I'm upgrading a thermostat, and the installation isn't quite as simple as I'd hoped. In this COVID era, I think I'd like to avoid having an electrician inside my home...
- the circuit breaker box has 2 switches that are "tied" together. I think this means 240V.
- the existing thermostat controls 2 baseboard heaters (one is longer than the other by ~30%)
- inside the gang box, there are 3 cables, each with white, black, and ground wires.
- the 3 ground wires are all twisted together
- one of the cables coming in to the gang box (the middle one) looks different, it has yellow casing, and its wires are smaller gauge
The thermostat I'm replacing has 4 inputs: T1 and T2 (termed Black/Line) and L1 and L2 (termed Red/Load). I attached pictures of the existing thermostat (I haven't changed anything), but tracing the lines is a bit hard so here I'm writing it out too. These are currently connected by:
- L1/Black/Line is connected to the top and middle blacks
- L2/Black/Line is connected to the top and middle whites
- T1/Red/Load is connected to the bottom black
- T2/Red/Load is connected to the bottom white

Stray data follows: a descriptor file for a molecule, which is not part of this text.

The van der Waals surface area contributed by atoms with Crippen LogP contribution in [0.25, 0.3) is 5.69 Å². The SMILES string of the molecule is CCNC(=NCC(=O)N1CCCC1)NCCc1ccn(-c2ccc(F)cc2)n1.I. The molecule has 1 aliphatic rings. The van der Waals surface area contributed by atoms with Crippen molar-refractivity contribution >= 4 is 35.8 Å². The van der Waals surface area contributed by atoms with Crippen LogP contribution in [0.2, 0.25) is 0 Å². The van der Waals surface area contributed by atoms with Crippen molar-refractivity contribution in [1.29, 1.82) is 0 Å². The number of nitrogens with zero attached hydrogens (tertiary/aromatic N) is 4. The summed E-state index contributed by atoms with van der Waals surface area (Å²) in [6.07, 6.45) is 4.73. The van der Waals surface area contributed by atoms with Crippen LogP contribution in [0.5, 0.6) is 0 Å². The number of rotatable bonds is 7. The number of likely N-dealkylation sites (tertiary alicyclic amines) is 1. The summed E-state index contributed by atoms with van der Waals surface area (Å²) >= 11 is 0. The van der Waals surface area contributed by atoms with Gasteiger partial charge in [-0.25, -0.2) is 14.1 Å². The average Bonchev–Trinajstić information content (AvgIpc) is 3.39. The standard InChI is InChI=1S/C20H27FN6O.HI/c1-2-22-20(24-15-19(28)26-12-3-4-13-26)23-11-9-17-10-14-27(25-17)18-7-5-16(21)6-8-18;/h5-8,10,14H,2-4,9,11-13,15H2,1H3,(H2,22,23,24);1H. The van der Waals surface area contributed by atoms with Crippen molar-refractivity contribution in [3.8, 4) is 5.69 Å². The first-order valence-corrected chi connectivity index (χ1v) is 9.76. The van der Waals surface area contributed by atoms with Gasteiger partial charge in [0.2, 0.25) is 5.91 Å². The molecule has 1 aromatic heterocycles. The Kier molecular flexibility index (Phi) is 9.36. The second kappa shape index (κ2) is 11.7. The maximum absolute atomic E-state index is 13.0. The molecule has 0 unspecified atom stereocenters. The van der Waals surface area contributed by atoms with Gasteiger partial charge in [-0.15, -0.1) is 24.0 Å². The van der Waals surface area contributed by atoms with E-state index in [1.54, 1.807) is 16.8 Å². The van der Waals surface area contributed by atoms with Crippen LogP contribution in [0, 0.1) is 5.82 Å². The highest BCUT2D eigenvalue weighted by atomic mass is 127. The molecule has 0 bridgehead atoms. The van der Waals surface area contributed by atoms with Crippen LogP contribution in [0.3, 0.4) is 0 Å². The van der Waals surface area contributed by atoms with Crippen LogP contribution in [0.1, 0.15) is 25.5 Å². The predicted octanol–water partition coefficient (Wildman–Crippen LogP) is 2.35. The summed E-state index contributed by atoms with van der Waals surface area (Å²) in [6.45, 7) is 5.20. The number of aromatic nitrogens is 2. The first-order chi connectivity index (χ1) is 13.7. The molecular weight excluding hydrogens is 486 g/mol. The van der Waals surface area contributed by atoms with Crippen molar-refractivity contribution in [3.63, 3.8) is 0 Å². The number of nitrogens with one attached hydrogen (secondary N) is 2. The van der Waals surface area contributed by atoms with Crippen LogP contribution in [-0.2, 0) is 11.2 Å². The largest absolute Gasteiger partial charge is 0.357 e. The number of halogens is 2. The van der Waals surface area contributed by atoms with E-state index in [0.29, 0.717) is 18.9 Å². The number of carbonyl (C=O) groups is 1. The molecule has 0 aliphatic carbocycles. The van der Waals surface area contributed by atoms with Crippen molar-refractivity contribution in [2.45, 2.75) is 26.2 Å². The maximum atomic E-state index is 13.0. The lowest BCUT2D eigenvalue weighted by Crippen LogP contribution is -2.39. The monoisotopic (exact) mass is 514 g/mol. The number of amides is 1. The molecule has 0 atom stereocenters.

So which one is the supply? The middle one perhaps because it's conspicuously different? The bottom one because it's connected differently?
The installation instructions for my new thermostat say:
Note: The supply and load wires are not interchangeable. If you are unsure which of the two wires is the supply or load wire, simply try one configuration.
Does that advice still apply when there are 3? I suppose I could pick 2 cables to figure it out and then add the 3rd.
I'm reluctant to turn the breaker back on and test voltages, but I do have a voltmeter and I think I could be careful enough to use it (but which pairs should I check?)
EDIT: I mixed up my L and T, now fixed. That is, it looks like two line wires are combined to create 240v and somehow one load wire is used for both heaters? Not sure if that makes sense or if I'm still mixing something up.